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Turf Replacement
Every Drop Counts Logo
Transitioning to Low-Water Use and Drought-Tolerant Landscaping
In response to the historic drought conditions the State and our region are experiencing, the City Council enacted a Stage II Moderate Conservation Alert in February of 2014. The Stage II Alert employs common-sense water restrictions that are meant to save water. The City’s Public Works Department is working to set a good example by identifying locations where non-essential grassy areas can be transitioned to low-water use and drought- tolerant landscaping. Ten grassy areas that have low levels of activity have been selected for turf removal and enhancement with drought-tolerant plants and materials. These areas will also be retrofitted with drip-irrigation systems to conserve water.

According to Public Works Director Nadeem Majaj, the City has received $644,000 in funding assistance through a $2 per square foot rebate from the Metropolitan Water District and applied for a $1 per square foot rebate of $322,000 from the Inland Empire Utilities Agency to replace approximately 322,000 s.f. of turf. City Parks and Landscaping crews will allow the water-guzzling turf to dry out, and will then remove the materials. Crews will re-landscape the areas with drought-tolerant plants, trees, colorful groundcover, decomposed granite, and rock features.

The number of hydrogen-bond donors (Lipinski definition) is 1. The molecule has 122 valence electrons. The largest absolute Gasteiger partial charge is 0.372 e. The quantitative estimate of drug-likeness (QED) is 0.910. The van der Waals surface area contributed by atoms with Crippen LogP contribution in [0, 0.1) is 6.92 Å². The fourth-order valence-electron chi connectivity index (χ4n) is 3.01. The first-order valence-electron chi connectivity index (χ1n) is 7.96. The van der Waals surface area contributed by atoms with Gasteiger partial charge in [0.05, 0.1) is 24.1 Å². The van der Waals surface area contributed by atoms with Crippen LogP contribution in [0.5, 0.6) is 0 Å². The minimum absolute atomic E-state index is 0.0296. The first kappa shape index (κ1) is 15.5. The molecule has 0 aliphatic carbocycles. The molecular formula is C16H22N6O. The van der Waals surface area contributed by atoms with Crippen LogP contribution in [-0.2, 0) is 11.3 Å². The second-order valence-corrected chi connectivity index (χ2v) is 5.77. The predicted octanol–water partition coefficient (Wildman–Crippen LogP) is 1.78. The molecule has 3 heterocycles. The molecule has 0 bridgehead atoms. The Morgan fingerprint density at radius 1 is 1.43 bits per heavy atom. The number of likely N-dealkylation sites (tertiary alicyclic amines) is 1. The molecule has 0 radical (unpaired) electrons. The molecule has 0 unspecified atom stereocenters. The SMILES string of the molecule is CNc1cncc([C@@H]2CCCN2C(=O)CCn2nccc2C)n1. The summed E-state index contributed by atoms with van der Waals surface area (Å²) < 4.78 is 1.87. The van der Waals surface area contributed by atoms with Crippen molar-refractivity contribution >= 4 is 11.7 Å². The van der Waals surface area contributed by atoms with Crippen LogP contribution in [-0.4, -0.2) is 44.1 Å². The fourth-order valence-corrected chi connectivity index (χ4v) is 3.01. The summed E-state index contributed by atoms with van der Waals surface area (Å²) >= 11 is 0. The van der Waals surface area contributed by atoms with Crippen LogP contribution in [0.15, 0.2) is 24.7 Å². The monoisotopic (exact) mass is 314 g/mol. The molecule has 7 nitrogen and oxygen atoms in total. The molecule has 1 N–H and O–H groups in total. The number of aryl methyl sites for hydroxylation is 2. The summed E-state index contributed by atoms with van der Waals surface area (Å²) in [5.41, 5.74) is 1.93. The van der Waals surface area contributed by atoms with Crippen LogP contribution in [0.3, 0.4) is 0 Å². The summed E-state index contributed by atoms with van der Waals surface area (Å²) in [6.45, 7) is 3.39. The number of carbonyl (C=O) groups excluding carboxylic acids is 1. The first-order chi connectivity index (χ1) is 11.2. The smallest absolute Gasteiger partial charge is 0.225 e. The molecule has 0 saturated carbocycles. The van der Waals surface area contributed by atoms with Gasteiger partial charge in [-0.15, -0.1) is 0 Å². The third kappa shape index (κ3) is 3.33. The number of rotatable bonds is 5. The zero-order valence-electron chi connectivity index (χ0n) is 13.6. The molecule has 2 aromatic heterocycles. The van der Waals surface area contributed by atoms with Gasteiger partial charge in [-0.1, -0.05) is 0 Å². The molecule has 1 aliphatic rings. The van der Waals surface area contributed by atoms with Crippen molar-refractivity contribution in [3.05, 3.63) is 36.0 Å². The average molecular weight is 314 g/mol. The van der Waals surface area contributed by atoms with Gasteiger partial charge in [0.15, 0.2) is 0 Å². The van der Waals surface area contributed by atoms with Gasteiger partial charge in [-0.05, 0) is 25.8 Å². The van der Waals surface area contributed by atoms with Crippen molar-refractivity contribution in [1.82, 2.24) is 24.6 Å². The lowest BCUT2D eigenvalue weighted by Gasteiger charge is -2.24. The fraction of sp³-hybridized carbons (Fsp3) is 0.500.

The Locations Identified Include:        
  • Each side of the driveway leading into Crossroads Park
  • The west side of Skyview Park between Skyview Ridge and Olympic View Drive
  • Hollow Run Park south of Bayberry Drive and east of Peyton Drive
  • The south side of Chino Hills Parkway from Frost Avenue to Peyton Drive
  • The medians on Glen Ridge Drive between Pipeline Avenue and Peyton Drive
  • The medians on Rolling Ridge Drive between Chino Hills Parkway and Bayberry Drive
  • The north side of Woodview Road, east of Peyton Drive
  • Meadows Park along the parkway on Butterfield Ranch Road
  • The north-west side of Eucalyptus Avenue, east of Rancho Hills Drive
  • The top one-third of the slope at Veterans Park, and the parkway turf along Chino Hills Parkway, where a demonstration garden is planned 

  • Reduced Water Usage by 75% (approx.)
  • Reduced Maintenance Costs by Over 30% (approx.)
  • Expected to Save Over $50,000 Per Year!

The City of Chino Hills continues to be a leader in water conservation and the use of recycled water. The severe drought demands ongoing, long-term efforts to conserve water, our most precious resource. We must all do our part! During the past 7 years, the City has been removing turf and irrigation in medians along main roadways. Water-saving irrigation methods have been implemented, and drought-tolerant plants and mulch have replaced some plant materials. This next project takes the City’s efforts a step further in drought-proofing Chino Hills, reducing water use, and lowering long-term maintenance and water costs.